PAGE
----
Kenner Prairie Information
 

Kenner Prairie For Kids

1894 Kemner School Census

1894 Kenner School Census

1895 Kenner School Census

Kenner Cemetery

Kenner Newspaper Columns
 


Kenner Community and Cemetery

The Kenner Cemetery was recently rediscovered by hunters who leased the property on which the cemetery was located. Matagorda County Historical Commission member Ray Horton visited the cemetery, photographed the two markers and recorded the GPS coordinates for the location. Accessibility was aided by the drought conditions which dried up a slough that usually blocked access.

Kenner, also known as Kenner Prairie, was located between Live Oak and Caney Creeks twenty-five miles northeast of Matagorda and four miles southwest of Sargent in southeastern Matagorda County.

The area is named for George Rappele Kenner (1812- September 25,1852) who lived in the area in 1850 with his wife, Charlotte L. Jones Kenner. Also in the household were Emily Jones (age 17) and Georgine Jones (age 14) who were Charlotte’s daughters from an earlier marriage. The value of his property was $93,500 which made him the third largest landowner in the county behind Abram Shepard ($100,500) and John Duncan ($100,000). He had an overseer, J. W. Page, and an engineer, George Byington. The 1850 census also included information that he owned 36 slaves.  The next landowner enumerated in the census was P. S. McNeel. The Find A Grave entry also states that George is buried on his property on Kenner Prairie, but that location is unknown.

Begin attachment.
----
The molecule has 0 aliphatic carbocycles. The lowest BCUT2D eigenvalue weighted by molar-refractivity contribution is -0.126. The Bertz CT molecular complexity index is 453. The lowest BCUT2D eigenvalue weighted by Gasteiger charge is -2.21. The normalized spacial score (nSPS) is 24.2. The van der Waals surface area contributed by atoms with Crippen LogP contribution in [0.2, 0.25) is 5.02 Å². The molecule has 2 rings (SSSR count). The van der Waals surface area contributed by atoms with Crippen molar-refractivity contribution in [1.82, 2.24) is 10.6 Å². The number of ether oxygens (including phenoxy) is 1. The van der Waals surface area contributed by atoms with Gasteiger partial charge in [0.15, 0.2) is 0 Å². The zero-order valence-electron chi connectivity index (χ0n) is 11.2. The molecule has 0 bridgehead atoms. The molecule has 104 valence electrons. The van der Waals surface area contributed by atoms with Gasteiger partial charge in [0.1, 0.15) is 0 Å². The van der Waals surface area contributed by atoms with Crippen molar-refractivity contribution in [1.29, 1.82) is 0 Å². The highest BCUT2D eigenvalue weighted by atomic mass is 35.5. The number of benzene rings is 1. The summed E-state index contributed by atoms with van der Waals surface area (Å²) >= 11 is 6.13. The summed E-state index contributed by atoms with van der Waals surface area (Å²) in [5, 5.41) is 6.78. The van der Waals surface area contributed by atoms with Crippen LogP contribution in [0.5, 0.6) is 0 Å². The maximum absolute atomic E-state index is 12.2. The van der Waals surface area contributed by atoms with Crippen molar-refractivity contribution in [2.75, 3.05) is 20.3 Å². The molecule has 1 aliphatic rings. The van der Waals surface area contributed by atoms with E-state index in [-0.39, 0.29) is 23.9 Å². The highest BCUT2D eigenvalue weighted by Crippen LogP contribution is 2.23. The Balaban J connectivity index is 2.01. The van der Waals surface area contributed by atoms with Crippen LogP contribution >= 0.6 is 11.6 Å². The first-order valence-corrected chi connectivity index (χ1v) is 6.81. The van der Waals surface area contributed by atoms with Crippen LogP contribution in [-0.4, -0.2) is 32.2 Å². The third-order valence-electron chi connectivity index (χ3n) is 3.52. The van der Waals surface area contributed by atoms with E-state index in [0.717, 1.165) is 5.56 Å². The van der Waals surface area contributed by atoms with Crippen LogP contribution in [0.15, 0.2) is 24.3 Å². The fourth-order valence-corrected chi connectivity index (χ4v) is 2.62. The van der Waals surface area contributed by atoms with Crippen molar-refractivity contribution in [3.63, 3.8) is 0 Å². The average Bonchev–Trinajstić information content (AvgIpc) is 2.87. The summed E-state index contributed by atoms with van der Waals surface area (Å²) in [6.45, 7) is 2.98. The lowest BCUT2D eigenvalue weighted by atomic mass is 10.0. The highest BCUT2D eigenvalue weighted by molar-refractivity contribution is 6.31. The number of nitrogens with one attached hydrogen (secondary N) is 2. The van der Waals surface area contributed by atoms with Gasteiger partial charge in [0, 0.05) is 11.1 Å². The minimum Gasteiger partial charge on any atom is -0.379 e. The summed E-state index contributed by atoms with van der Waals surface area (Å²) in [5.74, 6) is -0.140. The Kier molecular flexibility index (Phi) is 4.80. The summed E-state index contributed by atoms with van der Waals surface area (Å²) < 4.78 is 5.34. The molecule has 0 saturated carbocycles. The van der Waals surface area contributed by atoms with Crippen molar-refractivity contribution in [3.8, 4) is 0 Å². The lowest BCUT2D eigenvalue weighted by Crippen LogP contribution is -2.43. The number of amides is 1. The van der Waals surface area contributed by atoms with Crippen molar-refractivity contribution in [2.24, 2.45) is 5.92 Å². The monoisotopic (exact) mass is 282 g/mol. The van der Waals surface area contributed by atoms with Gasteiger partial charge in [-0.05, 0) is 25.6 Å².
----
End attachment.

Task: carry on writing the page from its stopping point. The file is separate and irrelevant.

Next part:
A post office opened at Kenner on February 7, 1859 with Pinckney S. McNeel as the first postmaster. He was reappointed August 6, 1861 as a postmaster for the Confederate States of America. Mrs. Mary Collins (August 9, 1866) served next and the post office was discontinued November 29, 1866. It was reestablished with  Miss Jennie McNeel (June 26, 1871) and continued with John F. Nuckols (November 17, 1871), William T. McNeel (December 15, 1882) and John Nuckols (February 24, 1887). May 11, 1887 was the final closing date and the mail was transferred to Hawkinsville.

The next year the 1860 census listed eight families for Kenner Post Office. Most of them farmers. The families included those of Pinckney S. McNeel, farmer; James G. Rainey, Farmer; George Sargent, Farmer; John Kemp, mail contractor; William H. Armstrong, farmer; William O. Rutledge, farmer; R. W. Parker, overseer; and George M. Cox, overseer.

During the Civil War Kenner was headquarters for the McNeel Coast Guard Mounted Rifles, a reserve company under the command of P. S. McNeel.